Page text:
The observation is clear: the average temperature on the Earth’s surface is steadily increasing. Warming is facilitated by the emission of ozone-depleting greenhouse gases such as carbon dioxide (CO2). Recall that this gas is released into the atmosphere as a result of various combustion processes (petrochemical, industrial production, automobile emissions, etc.). In short, climate change is man-made.
From the end of the 19th yearc The total temperature increased by about 1.1°C during the century. France has only risen 2.3°C over 180 years. And climate change will continue in the short term, as according to the latest IPCC report, there is a good chance that the 1.5°C limit will be exceeded by 2050.c century will depend on future emissions.
The effects of climate change are already being felt around the world, with consequences for ecological balances and our societies. For example, we can show its impact on meteorological phenomena (more frequent and intense heat waves, increased precipitation, extreme drought, increased number of tropical cyclones, etc.).
Another result: sea level rise (20 cm between 1901 and 2019), irreversible melting of ice in Antarctica and retreat of glaciers. According to the IPCC scenario, these events should accelerate to reach even 1 and 2 m. Ocean acidification is also a concern. By trapping too much CO2, the oceans become acidic, endangering shellfish, coral reefs, fish and other plankton.
Climate change also affects many species that do not have time to adapt to new temperatures, disrupting seasons or increasing the number of extreme weather events. These upheavals have already led to the extinction of numerous species. Therefore, biodiversity is under great threat.
By disturbing the balance of the natural ecosystem, Man also endangers himself. According to the IPCC, half of the world’s population is actually weakened by climate change. The latter affects, for example, agricultural productivity, fishing practices and therefore food security for hundreds of millions of people. We may also increase the risks of increased water scarcity. Finally, climate change disrupts social, health and geopolitical balances in different regions of the world (resource conflicts, climate refugees, etc.).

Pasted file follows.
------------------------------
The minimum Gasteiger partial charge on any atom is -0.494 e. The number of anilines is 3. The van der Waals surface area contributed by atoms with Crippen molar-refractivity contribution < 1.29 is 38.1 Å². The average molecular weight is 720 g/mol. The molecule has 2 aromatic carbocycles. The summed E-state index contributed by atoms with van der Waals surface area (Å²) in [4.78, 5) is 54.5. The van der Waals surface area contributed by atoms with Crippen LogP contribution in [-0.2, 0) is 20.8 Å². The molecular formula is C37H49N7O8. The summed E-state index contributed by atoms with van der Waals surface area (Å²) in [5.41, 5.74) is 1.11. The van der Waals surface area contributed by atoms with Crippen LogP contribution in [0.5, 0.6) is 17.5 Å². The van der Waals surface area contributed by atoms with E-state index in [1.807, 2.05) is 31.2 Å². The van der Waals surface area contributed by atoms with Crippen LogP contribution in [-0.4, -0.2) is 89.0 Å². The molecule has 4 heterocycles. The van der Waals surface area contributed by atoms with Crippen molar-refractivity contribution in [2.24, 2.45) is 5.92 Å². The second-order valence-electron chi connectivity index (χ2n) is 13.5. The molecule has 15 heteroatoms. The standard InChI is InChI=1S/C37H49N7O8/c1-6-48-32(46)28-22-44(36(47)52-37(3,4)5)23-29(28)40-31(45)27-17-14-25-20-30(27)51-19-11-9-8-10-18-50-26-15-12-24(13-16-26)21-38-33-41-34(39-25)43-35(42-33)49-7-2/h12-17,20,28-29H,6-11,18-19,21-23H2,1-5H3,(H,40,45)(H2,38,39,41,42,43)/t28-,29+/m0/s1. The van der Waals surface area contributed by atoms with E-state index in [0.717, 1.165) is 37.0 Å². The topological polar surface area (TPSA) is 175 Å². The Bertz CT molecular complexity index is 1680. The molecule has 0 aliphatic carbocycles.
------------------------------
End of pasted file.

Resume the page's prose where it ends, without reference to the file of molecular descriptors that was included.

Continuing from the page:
Therefore, it is urgent to mobilize to reduce greenhouse gas emissions and protect an overheated planet. Aware of the problems, many French companies are organizing to effectively combat climate change by drastically reducing the carbon impact of their activities.
This is particularly true of the La Poste group, which has committed to reducing its emissions by 30% between 2013 and 2025 as part of its 2030 strategic plan. Last year, the mission-driven company went even further by renewing that goal. By 2030 (-42% between 2020 and 2030). It also extended the definition of the 2030 targets to all its activities and aims to achieve “Net Zero Emissions” within 17 years.
La Poste group will first double its electric vehicle fleet within 2 years to meet its commitments. It also intends to decarbonise medium and long-distance transport to reach 50% of kilometers traveled with low-carbon energy by 2030. The French company has invested 600 million euros in this sober and sustainable program.
This January, the Carbon Disclosure Project (CDP), an organization that publishes information on the environmental impact of the largest companies, gave the La Poste group an A rating. “This difference underlines the strategy of the La Poste group both in terms of its operations in terms of carbon-free logistics and in its approach to carbon neutrality,” defines a French company.
This year, out of 20,000 companies evaluated worldwide, only 284 were included in CDP’s A list. It should be noted that La Poste already won this prestigious rating in 2022.
“It is a source of pride for the La Poste group and all postal workers to once again be among the leading companies in the fight against climate change. This consecration is the result of an environmental policy launched two decades ago, and this new score proves that the CSR ambitions of the La Poste group are kept at a very high level. Philippe Wahl, Chairman and CEO of La Poste Group, said this.